Coupling Up For Winter? Dating During Cuffing Season

Coupling Up For Winter? Dating During Cuffing Season

When the nights draw in and the temperatures drop, the desire to get cozy with someone else sure gets tempting. Imagine snuggling up on the couch with a hot cocoa, watching your go-to comfort movies. Plus, having a special someone can help put those ‘are you dating anyone new?’ questions at bay when you’re attending holiday parties. 

As ideal as this scenario is, there are some important questions to ask if you’re interested in making it a reality. Are you looking to establish a long term relationship, or are you after something shorter term?

Let’s talk about cuffing season. First, let’s address the elephant in the room - the name. Cuffing? You may automatically think of handcuffs, and you’re not too far off - it’s where the term stems form. But worry not, it’s nothing remotely illegal! Rather, this is all about exploring short term connections. Forming these brief relationships - known as getting cuffed - becomes more common when things get chilly outside. And it’s something that many people look to pursue.

If you’re new to cuffing season, it can all seem a little daunting. But don’t worry, we’re here to help you navigate it! Find out more about these types of relationships, who they’re suited for, and how to date during cuffing season in our comprehensive guide! Let’s get stuck in.

What is cuffing season?

Simply put, cuffing season is when people form short term relationships over the winter. It’s essentially the wintery version of the summer vacation romance. Relationships formed during cuffing season typically last a few months, but there’s no hard set rules. 

The relationships formed during cuffing season are all about getting cozy with a romantic partner. Totally understandable if you ask us - it’s cold outside! Think staying home where it’s warm rather than spending evenings out together. It’s less about dates, and more about closing the drapes, lighting the candles, and hanging out indoors.

These types of relationships can bring real comfort to many. Winter can be a lonely and difficult time, and the desire to share it with a romantic partner can be strong. It’s important to underscore that getting cuffed - or wanting to get cuffed - is not wrong, bad or shameful. Short term relationships definitely have their place, and can be meaningful. Like any relationship, it’s important how you approach getting cuffed. We’ll cover this in detail a little bit later.

When is cuffing season?

Cuffing season usually kicks off late October, and ends around Valentine’s day - just when spring starts to wake up. Peak cuffing season hits in midwinter, slap bang in holiday season. However, this is not to say that cuffed relationships can’t start earlier or later. These dates are more of a rule of thumb.

Cuffing season rules

Although there are no ‘official’ rules to cuffing season, there is certainly etiquette and important points to consider before embarking on getting cuffed. But this is true of any relationship. Long or short term - being transparent about your intentions and desires is crucial. Whoever you date - whatever time of the year - should know what you are looking for. And, they should be on a similar, if not the same, page. This is particularly important to cuffing season relationships, as they are intended to be short term.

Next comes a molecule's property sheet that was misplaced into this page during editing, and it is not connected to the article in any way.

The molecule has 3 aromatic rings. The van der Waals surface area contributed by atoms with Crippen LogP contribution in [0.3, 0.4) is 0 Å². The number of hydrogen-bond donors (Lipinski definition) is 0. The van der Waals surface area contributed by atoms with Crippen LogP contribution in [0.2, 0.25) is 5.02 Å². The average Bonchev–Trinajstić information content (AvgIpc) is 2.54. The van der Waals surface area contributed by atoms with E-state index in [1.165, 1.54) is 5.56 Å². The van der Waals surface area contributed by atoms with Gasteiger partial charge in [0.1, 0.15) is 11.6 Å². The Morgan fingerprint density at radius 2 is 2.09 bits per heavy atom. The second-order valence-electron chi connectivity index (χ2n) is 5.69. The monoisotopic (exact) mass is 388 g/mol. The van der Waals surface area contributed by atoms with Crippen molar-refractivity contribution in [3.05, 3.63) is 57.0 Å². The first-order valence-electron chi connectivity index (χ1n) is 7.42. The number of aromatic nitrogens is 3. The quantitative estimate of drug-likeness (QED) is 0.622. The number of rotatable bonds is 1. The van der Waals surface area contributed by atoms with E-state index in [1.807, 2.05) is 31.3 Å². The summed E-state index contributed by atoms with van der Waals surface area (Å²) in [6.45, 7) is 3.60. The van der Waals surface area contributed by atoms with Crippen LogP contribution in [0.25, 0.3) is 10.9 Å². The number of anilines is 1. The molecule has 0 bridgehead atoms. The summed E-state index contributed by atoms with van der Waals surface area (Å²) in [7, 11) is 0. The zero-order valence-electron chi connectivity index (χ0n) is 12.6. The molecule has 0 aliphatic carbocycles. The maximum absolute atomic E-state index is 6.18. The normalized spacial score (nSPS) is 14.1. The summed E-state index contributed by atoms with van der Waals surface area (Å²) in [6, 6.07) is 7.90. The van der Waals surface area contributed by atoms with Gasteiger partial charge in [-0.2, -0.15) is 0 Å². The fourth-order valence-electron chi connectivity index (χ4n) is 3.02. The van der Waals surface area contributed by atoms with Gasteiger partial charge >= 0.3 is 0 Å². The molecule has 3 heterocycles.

If you’re looking to date during cuffing season, it’s first a good idea to check in with yourself. Are you looking to get cuffed, or wanting something long term? Do you get easily attached to romantic partners? This will help make navigating the dating scene a little easier. If you’re open for something long term, it’s worth bearing in mind when cuffing season falls. Understand that this may be part of the dating scene for a few months.

And remember, even if you’re cuffed, this doesn’t mean that all communication is taken off the table. All types of relationships require openness and understanding on both sides, even if they’re not long term. It’s important to establish boundaries and expectations to ensure everyone remains happy with the setup you have, and have their needs met. 

If you’re cuffed, don’t forget to make time for your other relationships with your friends and family. It can be very tempting to just stay in with your partner, but you don’t want to accidentally isolate yourself. Keep prioritizing your self care.

What does cuffed mean?

Cuffing, cuffed, uncuffed. We’ve covered what they mean, but where does it all come from? It all relates to the idea of being ‘cuffed’ - figuratively handcuffed - to someone. The act, as it were, of getting ‘cuffed’ is ‘cuffing’. It’s important to note here that ‘cuffed’ doesn’t necessarily mean forcibly attached, or anything super intense. Rather, it’s the idea of being coupled up or temporarily ‘tied down’. Think of it as being a cozy duo rather than being detained by the police. 

To cuff or not cuff?

When explored openly and thoughtfully, getting cuffed can result in comforting, enjoyable relationships. Sure, it’s not for everyone, but likewise it can be just the thing that someone is looking for. Remember, there’s no one way to ‘do’ relationships! Human connection, in its many forms, can be affirming and soothing. Plus who can resist the idea of cuddling up when it’s cold outside?